By Ian Talbot
NEW YORK: ST. MARTIN’S PRESS, 1998
374 PAGES + APPENDICES, BIBLIOGRAPHY, AND INDEX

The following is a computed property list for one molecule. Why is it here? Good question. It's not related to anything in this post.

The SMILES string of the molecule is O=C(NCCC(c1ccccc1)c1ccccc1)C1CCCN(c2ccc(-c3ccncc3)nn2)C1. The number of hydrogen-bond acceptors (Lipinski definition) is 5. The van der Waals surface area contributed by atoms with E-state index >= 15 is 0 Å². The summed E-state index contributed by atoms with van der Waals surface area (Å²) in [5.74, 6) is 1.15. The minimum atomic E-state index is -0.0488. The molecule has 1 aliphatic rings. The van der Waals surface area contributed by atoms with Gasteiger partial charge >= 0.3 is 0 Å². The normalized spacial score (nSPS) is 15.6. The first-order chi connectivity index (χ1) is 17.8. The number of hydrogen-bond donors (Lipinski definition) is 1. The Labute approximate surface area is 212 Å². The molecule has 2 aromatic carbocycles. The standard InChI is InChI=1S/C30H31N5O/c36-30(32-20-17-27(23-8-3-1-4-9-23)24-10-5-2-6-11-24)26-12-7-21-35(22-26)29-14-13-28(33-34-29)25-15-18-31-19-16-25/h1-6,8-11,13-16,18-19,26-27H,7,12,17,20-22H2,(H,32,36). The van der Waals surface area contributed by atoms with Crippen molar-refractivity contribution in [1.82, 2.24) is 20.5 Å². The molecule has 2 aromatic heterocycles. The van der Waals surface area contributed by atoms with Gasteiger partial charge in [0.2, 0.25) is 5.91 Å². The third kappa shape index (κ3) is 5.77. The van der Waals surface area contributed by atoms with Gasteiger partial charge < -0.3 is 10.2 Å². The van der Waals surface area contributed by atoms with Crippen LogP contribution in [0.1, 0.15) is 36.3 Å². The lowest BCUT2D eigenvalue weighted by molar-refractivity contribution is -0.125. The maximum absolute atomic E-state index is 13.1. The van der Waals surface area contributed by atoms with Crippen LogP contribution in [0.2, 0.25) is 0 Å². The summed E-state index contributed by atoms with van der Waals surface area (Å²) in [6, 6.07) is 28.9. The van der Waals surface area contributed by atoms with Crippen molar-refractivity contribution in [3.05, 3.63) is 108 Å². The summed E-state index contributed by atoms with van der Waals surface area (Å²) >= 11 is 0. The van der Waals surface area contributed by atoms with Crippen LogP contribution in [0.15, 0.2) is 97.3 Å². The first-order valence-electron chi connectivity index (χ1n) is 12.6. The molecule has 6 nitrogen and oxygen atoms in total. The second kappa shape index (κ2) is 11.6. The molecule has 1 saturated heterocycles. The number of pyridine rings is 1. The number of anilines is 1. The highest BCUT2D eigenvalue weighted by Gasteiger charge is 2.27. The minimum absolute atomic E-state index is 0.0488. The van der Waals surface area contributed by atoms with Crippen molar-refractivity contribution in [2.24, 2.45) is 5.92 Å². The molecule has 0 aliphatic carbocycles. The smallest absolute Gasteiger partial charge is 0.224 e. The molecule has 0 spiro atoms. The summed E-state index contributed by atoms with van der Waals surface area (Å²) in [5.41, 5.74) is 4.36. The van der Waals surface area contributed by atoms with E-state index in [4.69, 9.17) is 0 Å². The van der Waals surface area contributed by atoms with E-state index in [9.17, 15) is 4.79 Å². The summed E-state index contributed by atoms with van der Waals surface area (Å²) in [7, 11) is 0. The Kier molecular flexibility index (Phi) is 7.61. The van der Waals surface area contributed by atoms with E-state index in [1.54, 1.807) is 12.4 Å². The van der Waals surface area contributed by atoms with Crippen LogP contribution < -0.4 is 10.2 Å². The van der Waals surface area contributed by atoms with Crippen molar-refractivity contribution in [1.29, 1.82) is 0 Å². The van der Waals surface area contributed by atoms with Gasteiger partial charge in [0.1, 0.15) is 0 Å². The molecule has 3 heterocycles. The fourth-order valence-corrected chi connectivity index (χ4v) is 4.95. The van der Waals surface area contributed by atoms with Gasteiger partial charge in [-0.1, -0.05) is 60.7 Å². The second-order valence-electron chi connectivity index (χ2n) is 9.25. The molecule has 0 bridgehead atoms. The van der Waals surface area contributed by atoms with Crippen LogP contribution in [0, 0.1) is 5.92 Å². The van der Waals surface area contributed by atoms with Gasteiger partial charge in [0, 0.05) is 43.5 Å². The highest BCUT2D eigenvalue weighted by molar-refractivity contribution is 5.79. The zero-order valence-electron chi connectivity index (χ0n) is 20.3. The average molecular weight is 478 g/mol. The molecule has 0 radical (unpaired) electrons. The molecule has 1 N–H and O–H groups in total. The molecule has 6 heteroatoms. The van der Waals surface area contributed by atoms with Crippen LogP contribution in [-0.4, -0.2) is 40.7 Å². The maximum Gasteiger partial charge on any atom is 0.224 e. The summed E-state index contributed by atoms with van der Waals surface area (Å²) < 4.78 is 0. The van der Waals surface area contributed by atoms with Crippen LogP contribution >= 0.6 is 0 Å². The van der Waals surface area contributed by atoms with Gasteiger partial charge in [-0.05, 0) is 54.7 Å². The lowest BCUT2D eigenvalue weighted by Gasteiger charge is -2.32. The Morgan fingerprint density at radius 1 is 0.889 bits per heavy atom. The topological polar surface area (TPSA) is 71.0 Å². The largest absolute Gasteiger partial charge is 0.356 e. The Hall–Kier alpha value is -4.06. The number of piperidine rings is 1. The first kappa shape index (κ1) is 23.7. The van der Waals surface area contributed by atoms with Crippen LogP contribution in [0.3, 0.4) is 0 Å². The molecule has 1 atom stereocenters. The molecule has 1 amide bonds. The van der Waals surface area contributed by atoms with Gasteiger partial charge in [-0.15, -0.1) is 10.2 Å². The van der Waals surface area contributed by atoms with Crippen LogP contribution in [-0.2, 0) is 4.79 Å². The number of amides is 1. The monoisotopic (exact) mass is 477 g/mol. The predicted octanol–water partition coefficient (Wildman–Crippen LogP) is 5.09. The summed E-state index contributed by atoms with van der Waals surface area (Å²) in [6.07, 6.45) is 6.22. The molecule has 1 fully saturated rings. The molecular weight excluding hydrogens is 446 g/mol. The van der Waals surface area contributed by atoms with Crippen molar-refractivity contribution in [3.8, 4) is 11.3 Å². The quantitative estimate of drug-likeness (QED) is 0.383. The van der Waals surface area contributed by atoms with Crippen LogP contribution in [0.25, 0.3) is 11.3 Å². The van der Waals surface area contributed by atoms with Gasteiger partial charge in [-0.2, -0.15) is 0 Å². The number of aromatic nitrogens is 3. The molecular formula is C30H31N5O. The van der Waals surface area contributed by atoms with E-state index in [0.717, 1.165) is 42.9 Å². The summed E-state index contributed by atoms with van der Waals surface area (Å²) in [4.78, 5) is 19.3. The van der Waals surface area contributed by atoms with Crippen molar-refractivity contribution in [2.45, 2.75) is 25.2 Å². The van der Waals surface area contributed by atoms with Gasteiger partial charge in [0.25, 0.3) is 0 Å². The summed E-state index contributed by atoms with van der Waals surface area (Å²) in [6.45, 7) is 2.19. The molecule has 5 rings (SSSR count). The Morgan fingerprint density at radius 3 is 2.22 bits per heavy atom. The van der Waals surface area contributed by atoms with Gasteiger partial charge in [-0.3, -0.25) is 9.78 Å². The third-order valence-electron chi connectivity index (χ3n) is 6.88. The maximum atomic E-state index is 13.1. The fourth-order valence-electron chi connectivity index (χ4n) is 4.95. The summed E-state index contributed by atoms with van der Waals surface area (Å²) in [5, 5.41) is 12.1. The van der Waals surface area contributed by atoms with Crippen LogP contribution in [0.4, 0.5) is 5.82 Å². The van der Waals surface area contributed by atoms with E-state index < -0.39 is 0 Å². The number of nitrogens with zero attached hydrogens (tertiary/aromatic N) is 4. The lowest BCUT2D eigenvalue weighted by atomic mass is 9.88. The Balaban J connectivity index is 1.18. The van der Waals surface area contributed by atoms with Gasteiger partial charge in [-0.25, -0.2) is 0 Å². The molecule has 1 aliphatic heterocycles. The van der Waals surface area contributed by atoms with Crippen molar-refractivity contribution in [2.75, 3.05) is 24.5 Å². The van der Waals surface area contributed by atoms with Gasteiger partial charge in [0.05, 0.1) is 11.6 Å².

Scholarly and well-researched are not always the equivalent of accessible. Unfortunately, this is the case concerning Ian Talbot’s Pakistan: A Modern History. The author’s erudition is displayed on every page. He places Pakistani history in various contexts: the legacy of the British Raj; the history and role of Islam in society; the historical importance of different languages to the citizens of the country; the various social and economic constructs of the populace; the issue of Kashmir; the war in Afghanistan. His knowledge of the country is encyclopedic. Virtually every page of his book contains several footnotes. Yet, because of the complexity of the subject, the sheer density of the text overwhelms the reader.